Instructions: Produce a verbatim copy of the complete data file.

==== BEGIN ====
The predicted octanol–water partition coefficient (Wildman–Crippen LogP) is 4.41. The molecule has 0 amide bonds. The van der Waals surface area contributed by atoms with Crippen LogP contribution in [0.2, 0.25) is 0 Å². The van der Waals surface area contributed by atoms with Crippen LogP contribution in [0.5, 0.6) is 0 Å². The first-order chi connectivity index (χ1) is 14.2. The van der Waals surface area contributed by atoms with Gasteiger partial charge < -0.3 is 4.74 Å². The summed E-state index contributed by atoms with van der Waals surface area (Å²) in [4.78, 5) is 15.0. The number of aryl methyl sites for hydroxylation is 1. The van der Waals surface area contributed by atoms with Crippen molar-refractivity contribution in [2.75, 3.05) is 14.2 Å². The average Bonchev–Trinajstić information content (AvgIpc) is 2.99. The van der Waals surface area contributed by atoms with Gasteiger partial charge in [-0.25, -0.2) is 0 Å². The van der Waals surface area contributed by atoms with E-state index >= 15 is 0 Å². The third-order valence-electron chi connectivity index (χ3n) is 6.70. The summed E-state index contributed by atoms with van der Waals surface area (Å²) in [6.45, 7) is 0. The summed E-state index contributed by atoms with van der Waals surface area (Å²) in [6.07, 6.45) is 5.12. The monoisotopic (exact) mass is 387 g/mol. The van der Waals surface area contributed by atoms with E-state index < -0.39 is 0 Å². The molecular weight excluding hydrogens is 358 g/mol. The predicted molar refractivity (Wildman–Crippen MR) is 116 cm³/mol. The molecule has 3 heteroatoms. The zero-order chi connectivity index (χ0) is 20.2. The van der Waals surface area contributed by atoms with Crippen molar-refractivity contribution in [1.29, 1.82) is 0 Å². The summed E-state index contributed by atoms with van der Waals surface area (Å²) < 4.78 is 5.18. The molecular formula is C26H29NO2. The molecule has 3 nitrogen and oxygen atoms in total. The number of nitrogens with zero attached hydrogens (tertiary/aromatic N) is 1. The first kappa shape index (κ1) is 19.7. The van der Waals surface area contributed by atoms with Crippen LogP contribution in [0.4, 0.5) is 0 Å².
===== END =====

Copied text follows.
The predicted octanol–water partition coefficient (Wildman–Crippen LogP) is 4.41. The molecule has 0 amide bonds. The van der Waals surface area contributed by atoms with Crippen LogP contribution in [0.2, 0.25) is 0 Å². The van der Waals surface area contributed by atoms with Crippen LogP contribution in [0.5, 0.6) is 0 Å². The first-order chi connectivity index (χ1) is 14.2. The van der Waals surface area contributed by atoms with Gasteiger partial charge < -0.3 is 4.74 Å². The summed E-state index contributed by atoms with van der Waals surface area (Å²) in [4.78, 5) is 15.0. The number of aryl methyl sites for hydroxylation is 1. The van der Waals surface area contributed by atoms with Crippen molar-refractivity contribution in [2.75, 3.05) is 14.2 Å². The average Bonchev–Trinajstić information content (AvgIpc) is 2.99. The van der Waals surface area contributed by atoms with Gasteiger partial charge in [-0.25, -0.2) is 0 Å². The van der Waals surface area contributed by atoms with E-state index >= 15 is 0 Å². The third-order valence-electron chi connectivity index (χ3n) is 6.70. The summed E-state index contributed by atoms with van der Waals surface area (Å²) in [6.45, 7) is 0. The summed E-state index contributed by atoms with van der Waals surface area (Å²) in [6.07, 6.45) is 5.12. The monoisotopic (exact) mass is 387 g/mol. The van der Waals surface area contributed by atoms with E-state index < -0.39 is 0 Å². The molecular weight excluding hydrogens is 358 g/mol. The predicted molar refractivity (Wildman–Crippen MR) is 116 cm³/mol. The molecule has 3 heteroatoms. The zero-order chi connectivity index (χ0) is 20.2. The van der Waals surface area contributed by atoms with Crippen molar-refractivity contribution in [1.29, 1.82) is 0 Å². The summed E-state index contributed by atoms with van der Waals surface area (Å²) < 4.78 is 5.18. The molecular formula is C26H29NO2. The molecule has 3 nitrogen and oxygen atoms in total. The number of nitrogens with zero attached hydrogens (tertiary/aromatic N) is 1. The first kappa shape index (κ1) is 19.7. The van der Waals surface area contributed by atoms with Crippen LogP contribution in [0.4, 0.5) is 0 Å².